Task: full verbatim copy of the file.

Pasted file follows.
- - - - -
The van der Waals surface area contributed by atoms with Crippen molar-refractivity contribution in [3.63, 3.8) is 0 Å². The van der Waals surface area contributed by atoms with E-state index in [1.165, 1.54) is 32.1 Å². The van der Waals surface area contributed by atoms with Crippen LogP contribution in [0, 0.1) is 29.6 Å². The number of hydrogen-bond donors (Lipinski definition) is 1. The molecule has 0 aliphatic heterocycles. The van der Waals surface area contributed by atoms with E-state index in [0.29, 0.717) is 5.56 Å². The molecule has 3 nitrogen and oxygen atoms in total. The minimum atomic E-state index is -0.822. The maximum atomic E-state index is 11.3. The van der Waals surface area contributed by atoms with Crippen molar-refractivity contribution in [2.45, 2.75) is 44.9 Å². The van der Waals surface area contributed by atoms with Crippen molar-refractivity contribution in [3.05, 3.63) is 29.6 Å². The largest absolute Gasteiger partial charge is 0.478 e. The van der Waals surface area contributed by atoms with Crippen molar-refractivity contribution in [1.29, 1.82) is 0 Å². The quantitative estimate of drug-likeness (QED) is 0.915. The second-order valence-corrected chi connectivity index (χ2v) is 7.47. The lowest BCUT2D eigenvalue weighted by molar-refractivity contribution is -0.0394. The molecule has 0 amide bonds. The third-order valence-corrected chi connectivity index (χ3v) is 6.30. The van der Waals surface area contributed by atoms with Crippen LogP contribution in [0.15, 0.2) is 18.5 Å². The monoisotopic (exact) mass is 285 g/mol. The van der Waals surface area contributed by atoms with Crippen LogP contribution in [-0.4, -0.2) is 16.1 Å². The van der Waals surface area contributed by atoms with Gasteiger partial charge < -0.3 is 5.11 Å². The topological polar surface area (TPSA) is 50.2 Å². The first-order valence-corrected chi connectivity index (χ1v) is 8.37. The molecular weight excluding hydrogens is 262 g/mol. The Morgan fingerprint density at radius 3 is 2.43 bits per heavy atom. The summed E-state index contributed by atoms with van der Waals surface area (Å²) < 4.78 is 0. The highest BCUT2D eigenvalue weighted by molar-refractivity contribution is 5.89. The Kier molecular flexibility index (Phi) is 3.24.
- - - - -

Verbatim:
The van der Waals surface area contributed by atoms with Crippen molar-refractivity contribution in [3.63, 3.8) is 0 Å². The van der Waals surface area contributed by atoms with E-state index in [1.165, 1.54) is 32.1 Å². The van der Waals surface area contributed by atoms with Crippen LogP contribution in [0, 0.1) is 29.6 Å². The number of hydrogen-bond donors (Lipinski definition) is 1. The molecule has 0 aliphatic heterocycles. The van der Waals surface area contributed by atoms with E-state index in [0.29, 0.717) is 5.56 Å². The molecule has 3 nitrogen and oxygen atoms in total. The minimum atomic E-state index is -0.822. The maximum atomic E-state index is 11.3. The van der Waals surface area contributed by atoms with Crippen molar-refractivity contribution in [2.45, 2.75) is 44.9 Å². The van der Waals surface area contributed by atoms with Crippen molar-refractivity contribution in [3.05, 3.63) is 29.6 Å². The largest absolute Gasteiger partial charge is 0.478 e. The van der Waals surface area contributed by atoms with Crippen molar-refractivity contribution in [1.29, 1.82) is 0 Å². The quantitative estimate of drug-likeness (QED) is 0.915. The second-order valence-corrected chi connectivity index (χ2v) is 7.47. The lowest BCUT2D eigenvalue weighted by molar-refractivity contribution is -0.0394. The molecule has 0 amide bonds. The third-order valence-corrected chi connectivity index (χ3v) is 6.30. The van der Waals surface area contributed by atoms with Crippen LogP contribution in [0.15, 0.2) is 18.5 Å². The monoisotopic (exact) mass is 285 g/mol. The van der Waals surface area contributed by atoms with Crippen LogP contribution in [-0.4, -0.2) is 16.1 Å². The van der Waals surface area contributed by atoms with Gasteiger partial charge < -0.3 is 5.11 Å². The topological polar surface area (TPSA) is 50.2 Å². The first-order valence-corrected chi connectivity index (χ1v) is 8.37. The molecular weight excluding hydrogens is 262 g/mol. The Morgan fingerprint density at radius 3 is 2.43 bits per heavy atom. The summed E-state index contributed by atoms with van der Waals surface area (Å²) < 4.78 is 0. The highest BCUT2D eigenvalue weighted by molar-refractivity contribution is 5.89. The Kier molecular flexibility index (Phi) is 3.24.